- ASUS Stainless-Steel Back I/O: 3X corrosion-resistance for greater durability!
- ASUS DIGI+ VRM: 10 Phase digital power design
- ASUS Enhanced DRAM Overcurrent Protection - Short circuit damage prevention 
- ASUS ESD Guards - Enhanced ESD protection
AURA :
- Aura RGB Strip Headers
- Aura Lighting Effects Synchronization with compatible ASUS ROG devices
- Aura Addressable Strip Header(s)
ASUS Exclusive Features :
- USB BIOS Flashback
- MemOK!
- AI Suite 3
- Ai Charger 
- Onboard Button : Power/Reset
- ASUS UEFI BIOS EZ Mode featuring friendly graphics user interface 
- Turbo LAN
File Transfer
- Cloud GO!
- File Transfer
ASUS Quiet Thermal Solution :
- Stylish Fanless Design with M.2 Heat-sink solution
ASUS EZ DIY :
- ASUS EZ Flash 3 
- ASUS USB BIOS Flashback 
- ASUS UEFI BIOS EZ Mode
- Multi-language BIOS
ASUS Q-Design :
- ASUS Q-Shield
- ASUS Q-Code
- ASUS Q-LED (CPU, DRAM, VGA, Boot Device LED, HDD LED)
- ASUS Q-Slot
- ASUS Q-DIMM 
- ASUS Q-Connector
M.2 and U.2 Onboard (The Latest Transfer Technology with up to 32Gb/s Data-transfer Speeds for M.2 and U.2)

Back I/O Ports

2 x LAN (RJ45) port(s)

2 x USB 3.1 Gen 2 ()Type-A

1 x USB 3.1 Gen 2 ()USB Type-CTM

4 x USB 3.1 Gen 1

4 x USB 2.0 (one port can be switched to USB BIOS Flashback)

1 x Optical S/PDIF out

5 x Audio jack(s)

1 x USB BIOS Flashback Button(s)

1 x ASUS Wi-Fi GO! module (Wi-Fi 802.11 a/b/g/n/ac+ WiGig 802.11ad and Bluetooth v4.1)

Internal I/O Ports

1 x Aura Addressable Strip Header(s)

1 x AAFP connector

1 x Aura RGB Strip Header

1 x USB 3.1 Gen 1 connector(s) support(s) additional 2 USB 3.1 Gen 1 port(s)

2 x USB 2.0 connector(s) support(s) additional 4 USB 2.0 port(s)

1 x M.2 Socket 3 with M key, type 2242/2260/2280 storage devices support (SATA & PCIE 3.0 x 4 mode)

1 x M.2 Socket 3 with M key, type 2242/2260/2280/22110 storage devices support (PCIE 3.0 x 4 mode)

7 x SATA 6Gb/s connector(s)

1 x M.2_FAN connector ()

1 x VROC_HW_Key ()

1 x CPU Fan connector(s)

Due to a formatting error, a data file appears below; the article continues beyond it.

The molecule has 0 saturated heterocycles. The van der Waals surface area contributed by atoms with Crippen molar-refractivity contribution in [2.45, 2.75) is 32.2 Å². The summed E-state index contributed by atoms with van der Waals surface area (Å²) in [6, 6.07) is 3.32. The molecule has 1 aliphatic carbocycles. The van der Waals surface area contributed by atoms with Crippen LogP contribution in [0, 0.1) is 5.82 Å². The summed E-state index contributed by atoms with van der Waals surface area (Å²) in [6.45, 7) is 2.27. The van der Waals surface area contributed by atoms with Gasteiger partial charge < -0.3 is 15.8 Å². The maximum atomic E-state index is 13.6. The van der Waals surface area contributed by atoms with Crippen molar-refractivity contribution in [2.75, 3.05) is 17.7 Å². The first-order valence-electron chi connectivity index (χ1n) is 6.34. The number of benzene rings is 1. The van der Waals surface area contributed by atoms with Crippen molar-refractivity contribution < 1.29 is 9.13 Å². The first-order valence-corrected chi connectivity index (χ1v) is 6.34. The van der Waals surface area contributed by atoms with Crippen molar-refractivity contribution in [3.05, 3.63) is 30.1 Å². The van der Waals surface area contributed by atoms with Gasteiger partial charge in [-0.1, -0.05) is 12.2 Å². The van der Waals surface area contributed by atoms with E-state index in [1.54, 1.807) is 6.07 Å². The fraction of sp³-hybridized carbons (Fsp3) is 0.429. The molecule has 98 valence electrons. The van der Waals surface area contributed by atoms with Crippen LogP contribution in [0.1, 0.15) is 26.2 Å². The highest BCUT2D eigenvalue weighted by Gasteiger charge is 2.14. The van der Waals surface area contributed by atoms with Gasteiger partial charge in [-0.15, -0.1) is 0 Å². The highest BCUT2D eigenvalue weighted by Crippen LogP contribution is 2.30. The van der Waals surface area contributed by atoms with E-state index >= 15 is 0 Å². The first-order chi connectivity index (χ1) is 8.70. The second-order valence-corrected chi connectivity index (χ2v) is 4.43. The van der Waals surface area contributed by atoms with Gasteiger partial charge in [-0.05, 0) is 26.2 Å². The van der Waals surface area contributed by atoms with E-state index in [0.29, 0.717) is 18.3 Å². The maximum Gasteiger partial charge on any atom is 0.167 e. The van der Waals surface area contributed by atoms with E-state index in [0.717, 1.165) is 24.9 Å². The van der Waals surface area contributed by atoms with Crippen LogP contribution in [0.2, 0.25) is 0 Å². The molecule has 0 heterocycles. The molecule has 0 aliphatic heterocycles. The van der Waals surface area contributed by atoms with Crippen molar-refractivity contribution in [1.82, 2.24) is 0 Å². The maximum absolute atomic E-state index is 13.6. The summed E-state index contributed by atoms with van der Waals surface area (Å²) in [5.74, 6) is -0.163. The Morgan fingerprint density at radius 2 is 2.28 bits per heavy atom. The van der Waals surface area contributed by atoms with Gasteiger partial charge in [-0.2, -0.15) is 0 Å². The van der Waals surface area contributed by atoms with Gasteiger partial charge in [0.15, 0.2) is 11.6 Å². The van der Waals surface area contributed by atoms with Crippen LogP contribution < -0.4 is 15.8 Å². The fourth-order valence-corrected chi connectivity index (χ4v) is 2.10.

1 x CPU OPT Fan connector(s)

2 x Chassis Fan connector(s)

1 x W_PUMP+ connector

1 x AIO_PUMP connector

1 x Thunderbolt header(s)

1 x 24-pin EATX Power connector(s)

1 x 8-pin ATX 12V Power connector(s)

1 x 4-pin ATX 12V Power connector(s)

1 x EZ XMP switch

1 x System panel(s) (Q-Connector) (Chassis intrusion header is inbuilt)

1 x 5-pin EXT_FAN(Extension Fan) connector

1 x MemOK! button(s)

1 x Thermal sensor connector(s)

1 x Power-on button(s)

1 x Reset button(s)

1 x Clear CMOS button(s)

1 x U.2 connector

1 x USB 3.1 Gen 2 front panel connector

1 x CPU_OV jumper

Accessories

User's manual

ASUS Q-Shield

1 x Vertical M.2 bracket set

6 x SATA 6Gb/s cable(s)

1 x M.2 Screw Package

1 x Supporting DVD

1 x ASUS WiGig 802.11ad moving antenna *7

1 x ASUS 2T2R dual band Wi-Fi moving antennas (Wi-Fi 802.11a/b/g/n/ac compliant)

1 x Fan Extension Card (3 x 4-pin fan out)

1 x Fan Extension card screw pack

1 x ThunderboltEX 3

1 x mini DisplayPort Cable

1 x ThunderboltEX 3 GPIO cable

1 x 3-Way SLI bridge(s)

1 x SLI HB BRIDGE(2-WAY-M)

1 x Q-Connector

3 x Thermistor cable(s)

BIyOS

128 Mb Flash ROM, UEFI AMI BIOS, PnP, DMI3.0, WfM2.0, SM BIOS 3.0, ACPI 6.0, Multi-language BIOS,

ASUS EZ Flash 3, CrashFree BIOS 3, F11 EZ Tuning Wizard, F6 Qfan Control, F3 My Favorites, Last Modified log, F12 PrintScreen and ASUS DRAM SPD (Serial Presence Detect) memory information

Manageability

WfM 2.0, DMI 3.0, WOL by PME, PXE

Support Disc

Drivers

ASUS Utilities

EZ Update

Anti-virus software (OEM version)

Operating System

Windows® 10 64-bit

Form Factor

ATX Form Factor

12 inch x 9.6 inch ( 30.5 cm x 24.4 cm )

 


Packaging and Accessories

The box for the Prime X299 Deluxe has the same basic black background of our X99 and X370 boards only the box for this one is noticeably larger than the others. On the front Asus has a large photo of the board with the model name next to it. Then down along the bottom is a list of the supported features like SLI, the various audio formats, and Asus Aura lighting. The front of the box also opens up and although the board is in a static protective bag you can kind of see it. The flipped up door also has more information on the back. It has a photo of the board with lines drawn to it pointing out some of the board's features with short descriptions and sometimes additional photos to go along with the descriptions. The back of the box is similar as well with another main photo along with a full specification list, then on the right more features on the board's many many features and accessories.